Samsung Galaxy S22 and S22+ – which is for you? (review)
The Samsung Galaxy S22 and S22+ are essentially the same phones under the bonnet. You either get a 6.1″ screen (more pocketable and lighter) with a 25W charge or a 6.6″ screen and a larger battery with a 45W charge. The rest – camera, processor, RAM and storage are the same.
To position these phones, the $1249 S22 is in the lower-premium bracket, the $1549 S22+ is mid-premium, and the $1849 S22 Ultra is upper premium. The only real Australian competitor is OPPO with its soon-to-be-released FindX5 series, although we hear Motorola may have something up its sleeve.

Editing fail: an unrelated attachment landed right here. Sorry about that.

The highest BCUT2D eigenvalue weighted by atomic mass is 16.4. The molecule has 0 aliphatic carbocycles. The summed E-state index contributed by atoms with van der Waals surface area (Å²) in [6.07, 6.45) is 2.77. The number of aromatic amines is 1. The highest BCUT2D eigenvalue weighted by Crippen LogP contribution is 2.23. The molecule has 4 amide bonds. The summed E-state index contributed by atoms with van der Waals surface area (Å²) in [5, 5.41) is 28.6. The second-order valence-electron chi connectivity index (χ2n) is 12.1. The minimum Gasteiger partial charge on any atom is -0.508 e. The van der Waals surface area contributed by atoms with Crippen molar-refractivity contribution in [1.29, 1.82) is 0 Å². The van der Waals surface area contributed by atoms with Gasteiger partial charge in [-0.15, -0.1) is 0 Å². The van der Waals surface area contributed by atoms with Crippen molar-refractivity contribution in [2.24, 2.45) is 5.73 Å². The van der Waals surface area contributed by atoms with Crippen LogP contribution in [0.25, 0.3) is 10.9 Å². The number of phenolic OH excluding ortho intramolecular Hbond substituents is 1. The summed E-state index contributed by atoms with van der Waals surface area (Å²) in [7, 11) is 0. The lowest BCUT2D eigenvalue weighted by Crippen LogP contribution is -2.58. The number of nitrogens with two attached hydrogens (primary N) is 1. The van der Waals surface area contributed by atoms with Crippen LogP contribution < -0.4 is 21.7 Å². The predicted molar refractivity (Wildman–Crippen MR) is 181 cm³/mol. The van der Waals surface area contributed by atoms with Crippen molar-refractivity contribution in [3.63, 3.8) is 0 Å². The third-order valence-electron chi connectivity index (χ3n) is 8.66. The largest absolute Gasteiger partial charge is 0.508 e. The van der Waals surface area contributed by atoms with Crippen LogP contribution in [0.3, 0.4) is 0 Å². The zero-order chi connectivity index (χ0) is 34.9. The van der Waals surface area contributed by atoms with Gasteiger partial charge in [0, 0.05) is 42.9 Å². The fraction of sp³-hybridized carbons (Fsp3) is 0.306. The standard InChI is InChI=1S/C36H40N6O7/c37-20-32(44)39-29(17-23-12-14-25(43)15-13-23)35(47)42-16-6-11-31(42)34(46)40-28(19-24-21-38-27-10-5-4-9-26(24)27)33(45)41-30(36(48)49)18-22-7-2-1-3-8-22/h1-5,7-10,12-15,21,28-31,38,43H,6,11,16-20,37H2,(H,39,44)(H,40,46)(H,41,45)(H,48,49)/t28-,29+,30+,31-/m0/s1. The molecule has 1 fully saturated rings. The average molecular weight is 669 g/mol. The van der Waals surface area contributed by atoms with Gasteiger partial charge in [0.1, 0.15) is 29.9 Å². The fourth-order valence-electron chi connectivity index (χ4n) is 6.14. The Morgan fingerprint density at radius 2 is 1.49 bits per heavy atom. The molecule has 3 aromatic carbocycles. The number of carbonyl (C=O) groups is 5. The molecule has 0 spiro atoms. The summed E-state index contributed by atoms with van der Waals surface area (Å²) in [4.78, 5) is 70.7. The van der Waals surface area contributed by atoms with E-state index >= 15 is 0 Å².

The Samsung Galaxy S22 and S22+ are evolutions over last year’s S21-series. There is no compelling reason to upgrade if you own a 2020 S20 or 2021 S21 unless you want to trade these in. Evolution, not revolution, is boring. Samsung is suffering the same as Apple with its Tick-Tock-Tock policy (three to four years between redesigns) that offers little incentive to upgrade. Let’s hope the S23-series is revolutionary.
Having said that, the S22 series are great phones offering the best tech you can currently get. They are especially significant as Australia gets the Qualcomm SD8 Gen 1 processor instead of the Exynos 2200 that we usually get here. I am not sure why we typically get Exynos, but our 2021 flagship of the year was the OPPO FindX3 Pro (SD888) that piped Samsung S21 Ultra (Exynos 2100) at almost every post.
Better buy genuine, or 5G won’t work